A former patient at Cedars-Sinai Medical Center accused the hospital of negligence in a lawsuit filed Monday in which she said she was sexually assaulted last year by a certified nursing assistant after she underwent surgery.
The woman alleged in the suit that the hospital failed to adequately respond to complaints of sexual assaults that accused the same employee dating back more than a decade.
In addition, the patient said Cedars-Sinai never interviewed her or took any effort to investigate after she reported the assault to the hospital June 13. Her lawsuit said she made several attempts to speak to someone at Cedars-Sinai before being told that the employee had been fired and that she could report the matter to police if she wanted further action taken.
The lawsuit, which also alleges dependent adult abuse as well as medical malpractice, alleges Guillermo Diaz, a former certified nursing assistant at the hospital, sexually assaulted her. Diaz's certification was revoked by the state last year following allegations of sexual abuse, according to the state Department of Public Health.
The hospital has said Diaz was suspended June 18 and fired July 11.
A man who answered Diaz’s cellphone declined to be interviewed.
Los Angeles Police began an investigation into Diaz last year after two patients came forward to report they had been sexually assaulted by a Cedars-Sinai employee, according to a search warrant filed by police earlier this year.
During the LAPD investigation, a detective discovered two older sexual assault accusations by patients against Diaz -- one dating back to 2000 -- as well as a decade-old complaint by a co-worker who claimed Diaz raped her after an office party, according to the search warrant. None of those cases resulted in criminal charges. Diaz, 56, denied wrongdoing during interviews with police, according to the search warrant.
A district attorney's spokeswoman said Monday that prosecutors have yet to decide whether to file criminal charges against Diaz in connection with the latest investigation.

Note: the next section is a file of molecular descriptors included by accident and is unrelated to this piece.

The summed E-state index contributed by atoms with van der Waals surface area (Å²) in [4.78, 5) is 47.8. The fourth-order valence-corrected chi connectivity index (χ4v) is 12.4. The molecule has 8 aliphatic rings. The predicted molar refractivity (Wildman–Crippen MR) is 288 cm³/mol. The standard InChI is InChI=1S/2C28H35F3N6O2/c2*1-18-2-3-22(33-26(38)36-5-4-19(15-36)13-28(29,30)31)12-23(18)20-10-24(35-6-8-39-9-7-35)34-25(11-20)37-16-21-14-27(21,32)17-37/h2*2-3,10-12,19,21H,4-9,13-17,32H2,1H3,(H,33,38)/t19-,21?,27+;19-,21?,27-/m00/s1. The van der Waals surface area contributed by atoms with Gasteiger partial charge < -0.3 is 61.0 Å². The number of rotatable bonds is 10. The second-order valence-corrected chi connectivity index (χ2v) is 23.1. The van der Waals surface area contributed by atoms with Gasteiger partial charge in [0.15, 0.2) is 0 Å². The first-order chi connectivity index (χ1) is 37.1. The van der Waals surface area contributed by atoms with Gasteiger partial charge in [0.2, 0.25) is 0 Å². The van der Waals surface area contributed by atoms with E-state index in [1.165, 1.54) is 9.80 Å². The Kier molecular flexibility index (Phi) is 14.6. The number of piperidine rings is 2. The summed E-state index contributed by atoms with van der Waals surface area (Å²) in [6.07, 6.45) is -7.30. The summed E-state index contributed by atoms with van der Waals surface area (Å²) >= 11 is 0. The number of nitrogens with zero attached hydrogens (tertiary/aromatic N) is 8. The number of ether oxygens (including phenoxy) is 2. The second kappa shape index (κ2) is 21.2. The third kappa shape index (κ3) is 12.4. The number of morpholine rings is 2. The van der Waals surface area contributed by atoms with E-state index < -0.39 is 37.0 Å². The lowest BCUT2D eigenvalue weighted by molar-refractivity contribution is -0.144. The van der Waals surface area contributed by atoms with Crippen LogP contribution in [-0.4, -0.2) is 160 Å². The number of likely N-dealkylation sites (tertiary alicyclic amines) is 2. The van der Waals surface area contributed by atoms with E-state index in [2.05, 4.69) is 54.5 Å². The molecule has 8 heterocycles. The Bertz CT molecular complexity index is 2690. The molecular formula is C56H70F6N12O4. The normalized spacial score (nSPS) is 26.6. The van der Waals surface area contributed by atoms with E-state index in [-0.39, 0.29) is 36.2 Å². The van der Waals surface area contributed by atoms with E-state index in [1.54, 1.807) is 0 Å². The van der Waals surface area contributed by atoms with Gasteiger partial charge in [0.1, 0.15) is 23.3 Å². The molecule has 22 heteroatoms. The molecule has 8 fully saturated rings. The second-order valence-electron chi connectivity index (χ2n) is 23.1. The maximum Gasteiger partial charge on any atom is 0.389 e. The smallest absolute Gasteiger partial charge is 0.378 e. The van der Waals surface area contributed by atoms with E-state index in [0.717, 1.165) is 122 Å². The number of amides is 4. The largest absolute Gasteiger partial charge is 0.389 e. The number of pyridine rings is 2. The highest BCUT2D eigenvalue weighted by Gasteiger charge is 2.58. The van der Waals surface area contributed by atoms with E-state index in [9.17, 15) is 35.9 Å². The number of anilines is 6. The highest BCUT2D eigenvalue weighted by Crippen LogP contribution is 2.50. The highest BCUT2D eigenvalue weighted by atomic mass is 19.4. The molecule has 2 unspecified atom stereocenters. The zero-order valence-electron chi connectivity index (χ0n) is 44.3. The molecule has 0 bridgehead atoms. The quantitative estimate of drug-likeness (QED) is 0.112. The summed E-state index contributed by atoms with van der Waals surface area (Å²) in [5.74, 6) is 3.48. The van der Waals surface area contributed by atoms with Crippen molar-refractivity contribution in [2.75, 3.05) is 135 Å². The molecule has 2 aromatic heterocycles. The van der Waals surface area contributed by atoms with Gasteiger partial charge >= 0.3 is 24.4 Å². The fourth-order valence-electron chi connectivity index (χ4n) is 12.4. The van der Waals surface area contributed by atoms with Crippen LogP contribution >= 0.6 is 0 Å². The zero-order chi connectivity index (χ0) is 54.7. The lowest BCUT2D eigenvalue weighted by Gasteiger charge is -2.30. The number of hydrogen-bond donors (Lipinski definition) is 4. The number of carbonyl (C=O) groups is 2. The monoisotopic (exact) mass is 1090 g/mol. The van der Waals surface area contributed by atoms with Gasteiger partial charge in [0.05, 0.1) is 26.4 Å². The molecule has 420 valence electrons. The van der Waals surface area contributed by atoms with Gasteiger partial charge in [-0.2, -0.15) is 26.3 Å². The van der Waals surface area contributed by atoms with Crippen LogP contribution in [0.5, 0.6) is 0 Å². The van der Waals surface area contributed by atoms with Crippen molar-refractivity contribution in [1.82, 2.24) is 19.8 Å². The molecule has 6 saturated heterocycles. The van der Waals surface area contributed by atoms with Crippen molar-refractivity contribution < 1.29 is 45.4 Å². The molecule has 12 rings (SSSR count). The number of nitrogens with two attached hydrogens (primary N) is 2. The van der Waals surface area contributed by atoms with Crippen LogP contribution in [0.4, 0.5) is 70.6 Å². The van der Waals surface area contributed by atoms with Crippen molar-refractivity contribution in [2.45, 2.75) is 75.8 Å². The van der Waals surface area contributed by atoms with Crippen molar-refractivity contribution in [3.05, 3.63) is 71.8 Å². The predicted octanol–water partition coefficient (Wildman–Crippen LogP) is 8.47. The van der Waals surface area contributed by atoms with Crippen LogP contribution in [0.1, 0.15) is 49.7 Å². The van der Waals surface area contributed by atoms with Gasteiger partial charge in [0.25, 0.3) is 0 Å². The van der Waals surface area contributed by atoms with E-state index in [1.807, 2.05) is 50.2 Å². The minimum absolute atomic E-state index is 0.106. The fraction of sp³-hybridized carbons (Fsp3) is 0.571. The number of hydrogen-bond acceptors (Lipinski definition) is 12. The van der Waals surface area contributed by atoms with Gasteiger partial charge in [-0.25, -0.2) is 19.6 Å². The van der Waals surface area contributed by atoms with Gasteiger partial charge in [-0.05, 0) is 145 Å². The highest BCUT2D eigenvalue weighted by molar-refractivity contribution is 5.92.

A spokesman for the hospital did not provide an immediate response to the lawsuit.
In a statement to The Times more than a week before Monday's lawsuit was filed, a Cedars-Sinai spokeswoman said that the hospital fully investigated all of the sexual assault complaints.
Spokeswoman Sally Stewart said Cedars-Sinai recently took steps to link previously separate databases of employee records, patient complaints and other information. She said the hospital made the changes to improve tracking of allegations against individual staff members but added that it would be speculation to say whether the new system would have led to earlier action in Diaz's case.
Stewart noted that Diaz was never charged as a result of separate LAPD investigations of sexual assault reports made before last year. The hospital, she said, encouraged the patients who came forward last year to report what occurred to police.
"The totality of all the allegations is completely unacceptable to Cedars-Sinai," Stewart said.
Monday's lawsuit alleged that a 43-year-old patient was assaulted in April 2013 after she underwent a nine-hour surgery to remove a tumor from her pancreas. She said she was "very weak and in excruciating pain following the surgery."
Diaz, the lawsuit alleges, offered her a back rub but moved his hands to her breasts and then her groin, despite the patient telling him to stop.
"It is outrageous that Cedars-Sinai allowed Mr. Diaz to continue working there despite repeated complaints of him sexually abusing patients," attorney Michael Alder, whose firm is representing the former patient, said in a statement. "It is tragic that the alleged attack on our client was completely preventable by this institution.”